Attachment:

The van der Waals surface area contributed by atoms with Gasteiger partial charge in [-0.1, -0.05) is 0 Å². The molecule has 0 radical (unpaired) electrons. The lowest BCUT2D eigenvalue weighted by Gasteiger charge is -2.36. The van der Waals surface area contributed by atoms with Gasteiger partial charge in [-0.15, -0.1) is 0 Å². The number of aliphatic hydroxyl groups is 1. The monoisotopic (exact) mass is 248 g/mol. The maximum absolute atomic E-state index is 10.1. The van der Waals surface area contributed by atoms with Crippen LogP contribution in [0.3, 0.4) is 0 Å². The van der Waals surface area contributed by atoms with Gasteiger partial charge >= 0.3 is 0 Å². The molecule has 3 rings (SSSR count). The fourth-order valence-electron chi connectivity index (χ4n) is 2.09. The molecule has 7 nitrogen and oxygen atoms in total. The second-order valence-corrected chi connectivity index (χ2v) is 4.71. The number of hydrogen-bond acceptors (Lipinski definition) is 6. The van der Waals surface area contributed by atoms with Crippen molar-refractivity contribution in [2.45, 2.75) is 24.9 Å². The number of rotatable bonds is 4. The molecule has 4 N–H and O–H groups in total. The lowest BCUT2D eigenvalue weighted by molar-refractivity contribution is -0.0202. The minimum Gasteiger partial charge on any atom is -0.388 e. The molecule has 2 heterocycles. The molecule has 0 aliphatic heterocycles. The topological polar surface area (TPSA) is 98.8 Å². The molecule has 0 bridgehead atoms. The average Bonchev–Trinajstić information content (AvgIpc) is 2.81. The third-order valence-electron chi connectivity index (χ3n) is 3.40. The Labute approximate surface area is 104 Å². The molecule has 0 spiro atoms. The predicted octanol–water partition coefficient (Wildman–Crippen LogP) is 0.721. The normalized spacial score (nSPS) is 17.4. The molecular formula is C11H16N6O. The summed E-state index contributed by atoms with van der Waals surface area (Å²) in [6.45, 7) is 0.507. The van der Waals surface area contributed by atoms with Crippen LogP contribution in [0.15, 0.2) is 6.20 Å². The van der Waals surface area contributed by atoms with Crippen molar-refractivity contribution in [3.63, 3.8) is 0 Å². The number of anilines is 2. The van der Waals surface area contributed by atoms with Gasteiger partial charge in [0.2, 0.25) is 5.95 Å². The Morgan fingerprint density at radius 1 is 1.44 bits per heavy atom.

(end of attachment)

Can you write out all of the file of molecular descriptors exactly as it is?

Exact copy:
The van der Waals surface area contributed by atoms with Gasteiger partial charge in [-0.1, -0.05) is 0 Å². The molecule has 0 radical (unpaired) electrons. The lowest BCUT2D eigenvalue weighted by Gasteiger charge is -2.36. The van der Waals surface area contributed by atoms with Gasteiger partial charge in [-0.15, -0.1) is 0 Å². The number of aliphatic hydroxyl groups is 1. The monoisotopic (exact) mass is 248 g/mol. The maximum absolute atomic E-state index is 10.1. The van der Waals surface area contributed by atoms with Crippen LogP contribution in [0.3, 0.4) is 0 Å². The van der Waals surface area contributed by atoms with Gasteiger partial charge >= 0.3 is 0 Å². The molecule has 3 rings (SSSR count). The fourth-order valence-electron chi connectivity index (χ4n) is 2.09. The molecule has 7 nitrogen and oxygen atoms in total. The second-order valence-corrected chi connectivity index (χ2v) is 4.71. The number of hydrogen-bond acceptors (Lipinski definition) is 6. The van der Waals surface area contributed by atoms with Crippen molar-refractivity contribution in [2.45, 2.75) is 24.9 Å². The number of rotatable bonds is 4. The molecule has 4 N–H and O–H groups in total. The lowest BCUT2D eigenvalue weighted by molar-refractivity contribution is -0.0202. The minimum Gasteiger partial charge on any atom is -0.388 e. The molecule has 2 heterocycles. The molecule has 0 aliphatic heterocycles. The topological polar surface area (TPSA) is 98.8 Å². The molecule has 0 bridgehead atoms. The average Bonchev–Trinajstić information content (AvgIpc) is 2.81. The third-order valence-electron chi connectivity index (χ3n) is 3.40. The Labute approximate surface area is 104 Å². The molecule has 0 spiro atoms. The predicted octanol–water partition coefficient (Wildman–Crippen LogP) is 0.721. The normalized spacial score (nSPS) is 17.4. The molecular formula is C11H16N6O. The summed E-state index contributed by atoms with van der Waals surface area (Å²) in [6.45, 7) is 0.507. The van der Waals surface area contributed by atoms with Crippen LogP contribution in [0.15, 0.2) is 6.20 Å². The van der Waals surface area contributed by atoms with Crippen molar-refractivity contribution in [3.63, 3.8) is 0 Å². The number of anilines is 2. The van der Waals surface area contributed by atoms with Gasteiger partial charge in [0.2, 0.25) is 5.95 Å². The Morgan fingerprint density at radius 1 is 1.44 bits per heavy atom.